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Japan’s “War Orphans”: Identification and State Responsibility

From: The Journal of Japanese Studies
Volume 34, Number 2, Summer 2008
pp. 363-388 | 10.1353/jjs.0.0035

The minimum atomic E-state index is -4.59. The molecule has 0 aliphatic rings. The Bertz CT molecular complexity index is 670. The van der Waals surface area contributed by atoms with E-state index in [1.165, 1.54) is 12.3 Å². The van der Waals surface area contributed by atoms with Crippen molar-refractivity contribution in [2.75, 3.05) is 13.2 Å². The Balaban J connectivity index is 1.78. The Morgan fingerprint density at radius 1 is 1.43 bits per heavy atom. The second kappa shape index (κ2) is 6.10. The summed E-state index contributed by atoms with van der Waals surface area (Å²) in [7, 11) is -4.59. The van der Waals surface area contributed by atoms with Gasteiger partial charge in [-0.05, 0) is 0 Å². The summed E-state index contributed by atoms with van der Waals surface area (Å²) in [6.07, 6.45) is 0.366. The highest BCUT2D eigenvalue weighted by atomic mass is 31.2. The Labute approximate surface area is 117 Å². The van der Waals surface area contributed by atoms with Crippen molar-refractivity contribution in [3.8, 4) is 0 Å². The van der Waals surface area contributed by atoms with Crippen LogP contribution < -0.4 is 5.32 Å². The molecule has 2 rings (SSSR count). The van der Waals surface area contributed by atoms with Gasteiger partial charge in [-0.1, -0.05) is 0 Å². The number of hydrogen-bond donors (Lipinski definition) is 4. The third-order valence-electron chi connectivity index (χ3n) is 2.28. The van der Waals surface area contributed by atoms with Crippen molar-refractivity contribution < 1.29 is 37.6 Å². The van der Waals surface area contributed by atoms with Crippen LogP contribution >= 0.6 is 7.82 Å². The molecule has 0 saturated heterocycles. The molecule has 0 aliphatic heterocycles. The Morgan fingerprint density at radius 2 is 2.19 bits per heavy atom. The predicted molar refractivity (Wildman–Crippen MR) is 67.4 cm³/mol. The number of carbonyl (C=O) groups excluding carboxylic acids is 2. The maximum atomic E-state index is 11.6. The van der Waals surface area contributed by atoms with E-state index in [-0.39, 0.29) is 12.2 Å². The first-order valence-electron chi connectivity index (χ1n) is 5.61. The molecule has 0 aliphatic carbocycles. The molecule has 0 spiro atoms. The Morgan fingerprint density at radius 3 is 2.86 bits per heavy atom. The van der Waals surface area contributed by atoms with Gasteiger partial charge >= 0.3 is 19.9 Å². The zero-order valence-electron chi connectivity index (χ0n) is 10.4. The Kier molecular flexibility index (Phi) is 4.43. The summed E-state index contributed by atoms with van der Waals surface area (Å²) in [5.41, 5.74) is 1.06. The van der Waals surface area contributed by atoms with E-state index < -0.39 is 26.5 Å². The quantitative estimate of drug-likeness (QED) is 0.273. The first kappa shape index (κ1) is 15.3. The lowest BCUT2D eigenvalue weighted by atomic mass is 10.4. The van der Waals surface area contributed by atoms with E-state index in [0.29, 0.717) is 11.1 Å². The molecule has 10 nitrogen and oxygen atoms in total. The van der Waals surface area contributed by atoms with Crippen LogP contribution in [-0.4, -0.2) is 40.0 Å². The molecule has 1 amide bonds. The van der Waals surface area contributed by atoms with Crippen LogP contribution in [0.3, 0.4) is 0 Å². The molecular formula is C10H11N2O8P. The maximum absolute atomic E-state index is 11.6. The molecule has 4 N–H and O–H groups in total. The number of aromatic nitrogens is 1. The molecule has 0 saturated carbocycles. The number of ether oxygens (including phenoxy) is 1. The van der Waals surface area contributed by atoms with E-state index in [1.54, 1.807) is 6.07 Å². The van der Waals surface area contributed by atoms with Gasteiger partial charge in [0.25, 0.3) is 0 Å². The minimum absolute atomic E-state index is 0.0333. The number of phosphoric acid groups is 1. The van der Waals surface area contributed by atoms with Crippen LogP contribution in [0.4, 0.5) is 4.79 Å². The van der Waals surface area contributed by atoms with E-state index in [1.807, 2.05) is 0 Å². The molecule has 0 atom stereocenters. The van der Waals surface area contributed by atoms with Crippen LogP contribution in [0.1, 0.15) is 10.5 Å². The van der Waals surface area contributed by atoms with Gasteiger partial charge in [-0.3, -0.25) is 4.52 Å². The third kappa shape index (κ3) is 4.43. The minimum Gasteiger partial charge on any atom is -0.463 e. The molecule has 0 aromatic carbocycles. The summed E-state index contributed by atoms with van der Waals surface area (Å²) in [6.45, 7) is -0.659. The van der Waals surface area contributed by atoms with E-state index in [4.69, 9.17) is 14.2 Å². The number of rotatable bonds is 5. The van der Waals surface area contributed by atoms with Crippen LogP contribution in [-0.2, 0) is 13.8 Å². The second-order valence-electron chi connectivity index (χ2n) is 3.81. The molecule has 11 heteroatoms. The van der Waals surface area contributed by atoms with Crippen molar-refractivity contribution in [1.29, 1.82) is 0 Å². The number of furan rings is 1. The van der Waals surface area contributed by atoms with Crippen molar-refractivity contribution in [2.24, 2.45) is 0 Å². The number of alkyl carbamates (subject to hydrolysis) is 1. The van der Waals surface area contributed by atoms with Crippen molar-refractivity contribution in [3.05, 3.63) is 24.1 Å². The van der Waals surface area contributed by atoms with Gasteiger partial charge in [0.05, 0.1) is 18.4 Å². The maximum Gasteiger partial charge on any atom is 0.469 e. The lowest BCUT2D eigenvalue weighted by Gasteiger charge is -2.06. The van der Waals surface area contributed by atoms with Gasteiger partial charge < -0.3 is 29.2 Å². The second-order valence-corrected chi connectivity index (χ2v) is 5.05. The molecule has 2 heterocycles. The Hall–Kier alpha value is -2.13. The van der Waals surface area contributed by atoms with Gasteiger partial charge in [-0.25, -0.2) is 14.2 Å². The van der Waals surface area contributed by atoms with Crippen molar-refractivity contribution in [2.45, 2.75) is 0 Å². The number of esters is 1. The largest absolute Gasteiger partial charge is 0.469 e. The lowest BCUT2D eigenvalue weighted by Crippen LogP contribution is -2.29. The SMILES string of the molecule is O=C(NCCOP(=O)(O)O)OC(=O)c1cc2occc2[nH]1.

In the chaotic aftermath of Japan’s loss in the Asia-Pacific War, thousands of Japanese infants and children were stranded in northeast China and remained there for decades as the foster children of Chinese households. Subsequently, more than two thousand of these “war orphans” have belatedly returned with their families to Japan, where they have faced tremendous difficulties adjusting to Japanese society. This article critically examines the reasons for the Japanese government’s failure to expeditiously repatriate and successfully resettle the war orphans in Japan and considers the war orphans’ grievances in light of their recent compensation lawsuits against the government.